Upon hearing a recording of the interview, Pauling went in search of the Stanford study. Pauling’s notes documenting his search suggest that Pritikin was lying.

I telephoned Dr. Donald C. Harrison, professor of medicine and head of the cardiology department at Stanford. He says that he knows nothing about the study Mr. Pritiken [sic] said was made at Stanford, and so far as he knows Stanford has made no study of vitamin C in relation to heart disease.

Pauling note to self, October 31, 1983.

Pauling note to self, October 31, 1983.

The disagreement between Pauling and Pritikin ended with the Spann interview. Though no longer suffering from cardiac disease, Nathan Pritkin had battled leukemia for most of the 1980s. In February 1985, he took his own life. He was 70 years old.

A Theory of the Color of Dyes

Image credit: Kanwal Jahan.

Image credit: Kanwal Jahan.

Colors convey ideas and emotions in such fundamental ways that being able to capture and use them has been an important component of both cultural and scientific development. The colors of the natural world have fascinated people throughout human history and unending attempts have been made to manipulate and apply color to the items that we use on a daily basis.

Linus Pauling was not immune to humankind’s curiosity for color and as a chemist he was intrigued by dye molecules. Seventy five years ago, in 1939, he attempted to deepen the scientific understanding of how these molecules reflect color.

By the late 1930s, chemists had become comfortable with the concept of electronic resonance – the ability of electrons in a molecule to change orbitals – and were using it to describe a molecule’s capacity to absorb and emit radiation in the reflection of color. Atoms and molecules possess electromagnetic radiation due to the charge of their electrons, and as light hits an atom or a molecule its radiation determines which wavelengths of light are absorbed and which are emitted. When a molecule resonates, the movement of electrons causes a shift in the charges within the molecule which affects its radiation and the distribution of its atoms. All of these processes impact the molecule’s absorption-emission spectra.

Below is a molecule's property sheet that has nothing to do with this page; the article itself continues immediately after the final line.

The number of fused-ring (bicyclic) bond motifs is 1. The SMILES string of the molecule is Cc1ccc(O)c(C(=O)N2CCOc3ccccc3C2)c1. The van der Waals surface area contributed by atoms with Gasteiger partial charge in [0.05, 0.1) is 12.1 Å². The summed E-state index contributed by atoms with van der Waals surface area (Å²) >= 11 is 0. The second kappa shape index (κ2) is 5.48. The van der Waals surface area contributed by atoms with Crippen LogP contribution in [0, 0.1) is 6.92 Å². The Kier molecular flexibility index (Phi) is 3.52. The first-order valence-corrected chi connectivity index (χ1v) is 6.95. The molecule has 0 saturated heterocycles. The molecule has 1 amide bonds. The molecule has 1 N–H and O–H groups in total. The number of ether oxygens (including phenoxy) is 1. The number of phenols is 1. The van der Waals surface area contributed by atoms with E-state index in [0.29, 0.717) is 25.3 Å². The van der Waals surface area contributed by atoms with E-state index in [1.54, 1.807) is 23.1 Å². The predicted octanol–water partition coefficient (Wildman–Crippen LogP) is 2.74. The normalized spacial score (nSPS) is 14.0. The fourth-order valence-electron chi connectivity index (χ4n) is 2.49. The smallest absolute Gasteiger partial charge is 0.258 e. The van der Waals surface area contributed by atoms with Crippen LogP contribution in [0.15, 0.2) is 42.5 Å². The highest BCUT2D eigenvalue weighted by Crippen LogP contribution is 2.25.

By the time that Linus Pauling began working with dyes he had already contributed greatly to the theory of resonance. In 1928, while looking at a series of proposed forms for resonating molecules, he realized that the likelihood that these molecules would resonate directly from one form to another was very low. While many of the resonance forms that had been proposed explained the chemical behavior of molecules, Pauling felt that something was missing in the contemporary understanding of resonance. In his 1928 paper, “The shared-electron chemical bond,” he proposed that the shifts in charge observed in larger molecules required intermediate resonance forms. Pauling then described how these shifts in charge occured from one atom to the next, in the process altering the molecule’s geometry. This idea ran contrary to the notion that electrons shifted directly from one side of the molecule to its opposite.